Google Makes Bold Chrome Claims

John Lister's picture

Google says its latest browser update is "the largest gain in Chrome performance in years." It claims the browser will now be significantly faster, drain less battery and be more useful.

Unlike many software updates, the majority of the changes in the latest version of Chrome are behind the scenes and affect performance rather than add new features.

For example, Chrome will now devote more resources to "active tabs" (the ones that have most recently been used) rather than give the same attention to every open tab. It says on average this will reduce CPU usage by "five times" and add an extra 75 minutes battery life on a laptop.

Quicker Startup

It also says that similar background tweaks means Chrome will now start up 25 percent quicker and cut seven percent off loading times when opening a page. (Source:

With all such stats, it's worth remembering that the effects will vary across different machines and set-ups and that Google has likely picked a favorable example. We'll also have to wait to see if putting less resources into "inactive" tabs leads to noticeable delays when returning to them.

Google has also promised more visible changes. One will benefit people who tend to have a ridiculous number of tabs open. Users can click on a new icon to see a full list of tabs and even type to search among them.

Alternative To Settings Menus

The combined address bar and search box will now have a third function. Users can type commands such as "delete history" to bring up an action rather than have to navigate through settings menus.

Meanwhile a new "cards" feature will appear on the new tab page, which currently just shows a list of a user's most frequently visited sites. The idea of the cards is to identify which pages a user has recently visited and closed and might want to open again. The feature will not only select pages somebody is most likely to revisit (such as a recipe) but also show related content (such as variations on the dish). (Source:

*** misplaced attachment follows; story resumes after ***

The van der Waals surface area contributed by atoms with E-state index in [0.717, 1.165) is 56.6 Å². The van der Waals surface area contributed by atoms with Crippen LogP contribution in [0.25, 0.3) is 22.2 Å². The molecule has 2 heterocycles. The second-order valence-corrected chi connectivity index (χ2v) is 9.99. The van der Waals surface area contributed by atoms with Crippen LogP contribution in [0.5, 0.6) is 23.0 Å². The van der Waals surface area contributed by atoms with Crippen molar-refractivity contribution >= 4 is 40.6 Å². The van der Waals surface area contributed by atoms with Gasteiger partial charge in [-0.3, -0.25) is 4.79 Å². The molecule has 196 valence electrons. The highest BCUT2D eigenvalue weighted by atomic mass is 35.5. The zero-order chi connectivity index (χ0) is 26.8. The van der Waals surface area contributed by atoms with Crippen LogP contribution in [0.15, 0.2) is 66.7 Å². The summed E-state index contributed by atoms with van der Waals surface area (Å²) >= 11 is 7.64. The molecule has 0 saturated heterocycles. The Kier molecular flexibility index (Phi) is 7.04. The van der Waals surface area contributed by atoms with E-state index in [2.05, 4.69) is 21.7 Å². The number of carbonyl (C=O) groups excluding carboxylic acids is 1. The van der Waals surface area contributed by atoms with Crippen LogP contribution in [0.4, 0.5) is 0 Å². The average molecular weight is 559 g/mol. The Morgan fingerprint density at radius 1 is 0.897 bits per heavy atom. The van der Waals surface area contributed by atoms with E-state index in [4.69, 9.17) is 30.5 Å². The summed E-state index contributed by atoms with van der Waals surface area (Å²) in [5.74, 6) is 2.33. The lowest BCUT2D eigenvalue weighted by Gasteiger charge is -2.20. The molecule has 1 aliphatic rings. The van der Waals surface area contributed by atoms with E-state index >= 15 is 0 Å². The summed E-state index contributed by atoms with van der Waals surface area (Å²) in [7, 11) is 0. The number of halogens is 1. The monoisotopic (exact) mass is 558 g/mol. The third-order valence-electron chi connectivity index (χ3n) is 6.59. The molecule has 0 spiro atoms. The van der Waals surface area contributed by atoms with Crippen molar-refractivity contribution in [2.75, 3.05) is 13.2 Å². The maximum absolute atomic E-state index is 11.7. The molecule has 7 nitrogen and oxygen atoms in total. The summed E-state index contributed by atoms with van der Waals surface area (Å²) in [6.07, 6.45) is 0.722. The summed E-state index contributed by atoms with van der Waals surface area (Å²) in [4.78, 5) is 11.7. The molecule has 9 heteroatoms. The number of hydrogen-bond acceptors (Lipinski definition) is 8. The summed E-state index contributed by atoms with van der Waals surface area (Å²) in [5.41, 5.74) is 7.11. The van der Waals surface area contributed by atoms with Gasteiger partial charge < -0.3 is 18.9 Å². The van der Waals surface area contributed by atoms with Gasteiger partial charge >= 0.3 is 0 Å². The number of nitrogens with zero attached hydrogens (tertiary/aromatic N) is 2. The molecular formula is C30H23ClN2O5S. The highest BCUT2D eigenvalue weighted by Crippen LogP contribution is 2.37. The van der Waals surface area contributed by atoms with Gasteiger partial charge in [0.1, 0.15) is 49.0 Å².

What's Your Opinion?

Do these changes appeal to you? Is slow response time or battery drain a problem with your chosen browser? What new or improved features would you like to see in a web browser?

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anniew's picture

I have always figured Firefox to be more secure for financial things, so I didn't bother installing Chrome on the latest laptop. Is that still the case, is Firefox more secure for things such as financial accounts?

Dennis Faas's picture

Both browsers are secure for online banking, etc, as long as the bank uses SSL to encrypt the connection - which all banks do. So you're good to go with whichever browser you want to use.

buzzallnight's picture

time so they had something to do for the last several years.

How about putting the settings along the bottom of the screen in a status bar
instead of several crapy side loading menus that cover up the screen you are trying to adjust ????

GeeDee's picture

What is five times less CPU usage when one times less (ie 100% less) is zero?

Does it feed power back into the national grid?